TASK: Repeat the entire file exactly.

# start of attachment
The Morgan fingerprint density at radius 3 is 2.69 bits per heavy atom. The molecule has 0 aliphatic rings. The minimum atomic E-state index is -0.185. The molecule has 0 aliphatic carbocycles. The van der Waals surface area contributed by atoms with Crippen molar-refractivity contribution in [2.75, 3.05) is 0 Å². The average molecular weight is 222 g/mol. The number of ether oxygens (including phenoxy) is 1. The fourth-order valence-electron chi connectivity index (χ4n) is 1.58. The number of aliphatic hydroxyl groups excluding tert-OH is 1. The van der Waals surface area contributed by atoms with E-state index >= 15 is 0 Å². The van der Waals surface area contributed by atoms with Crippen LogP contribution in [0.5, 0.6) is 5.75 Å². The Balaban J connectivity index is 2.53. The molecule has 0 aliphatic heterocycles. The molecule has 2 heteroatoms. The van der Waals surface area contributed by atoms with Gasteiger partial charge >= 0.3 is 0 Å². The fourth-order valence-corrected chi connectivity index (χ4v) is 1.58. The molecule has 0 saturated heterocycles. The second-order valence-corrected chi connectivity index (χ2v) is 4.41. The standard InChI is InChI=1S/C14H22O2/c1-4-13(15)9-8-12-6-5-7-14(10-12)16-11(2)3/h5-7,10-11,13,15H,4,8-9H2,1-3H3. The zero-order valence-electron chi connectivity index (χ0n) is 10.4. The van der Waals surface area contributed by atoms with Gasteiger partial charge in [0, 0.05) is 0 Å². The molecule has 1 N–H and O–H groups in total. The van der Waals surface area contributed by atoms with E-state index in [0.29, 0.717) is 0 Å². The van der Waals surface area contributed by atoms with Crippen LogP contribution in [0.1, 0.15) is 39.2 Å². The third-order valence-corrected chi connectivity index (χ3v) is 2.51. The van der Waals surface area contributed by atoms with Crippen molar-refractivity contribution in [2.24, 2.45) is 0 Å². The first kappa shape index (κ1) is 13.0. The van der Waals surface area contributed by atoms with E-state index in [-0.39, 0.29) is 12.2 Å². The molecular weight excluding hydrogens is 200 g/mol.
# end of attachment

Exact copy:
The Morgan fingerprint density at radius 3 is 2.69 bits per heavy atom. The molecule has 0 aliphatic rings. The minimum atomic E-state index is -0.185. The molecule has 0 aliphatic carbocycles. The van der Waals surface area contributed by atoms with Crippen molar-refractivity contribution in [2.75, 3.05) is 0 Å². The average molecular weight is 222 g/mol. The number of ether oxygens (including phenoxy) is 1. The fourth-order valence-electron chi connectivity index (χ4n) is 1.58. The number of aliphatic hydroxyl groups excluding tert-OH is 1. The van der Waals surface area contributed by atoms with E-state index >= 15 is 0 Å². The van der Waals surface area contributed by atoms with Crippen LogP contribution in [0.5, 0.6) is 5.75 Å². The Balaban J connectivity index is 2.53. The molecule has 0 aliphatic heterocycles. The molecule has 2 heteroatoms. The van der Waals surface area contributed by atoms with Gasteiger partial charge >= 0.3 is 0 Å². The fourth-order valence-corrected chi connectivity index (χ4v) is 1.58. The molecule has 0 saturated heterocycles. The second-order valence-corrected chi connectivity index (χ2v) is 4.41. The standard InChI is InChI=1S/C14H22O2/c1-4-13(15)9-8-12-6-5-7-14(10-12)16-11(2)3/h5-7,10-11,13,15H,4,8-9H2,1-3H3. The zero-order valence-electron chi connectivity index (χ0n) is 10.4. The van der Waals surface area contributed by atoms with Gasteiger partial charge in [0, 0.05) is 0 Å². The molecule has 1 N–H and O–H groups in total. The van der Waals surface area contributed by atoms with E-state index in [0.29, 0.717) is 0 Å². The van der Waals surface area contributed by atoms with Crippen LogP contribution in [0.1, 0.15) is 39.2 Å². The third-order valence-corrected chi connectivity index (χ3v) is 2.51. The van der Waals surface area contributed by atoms with Crippen molar-refractivity contribution in [2.24, 2.45) is 0 Å². The first kappa shape index (κ1) is 13.0. The van der Waals surface area contributed by atoms with E-state index in [-0.39, 0.29) is 12.2 Å². The molecular weight excluding hydrogens is 200 g/mol.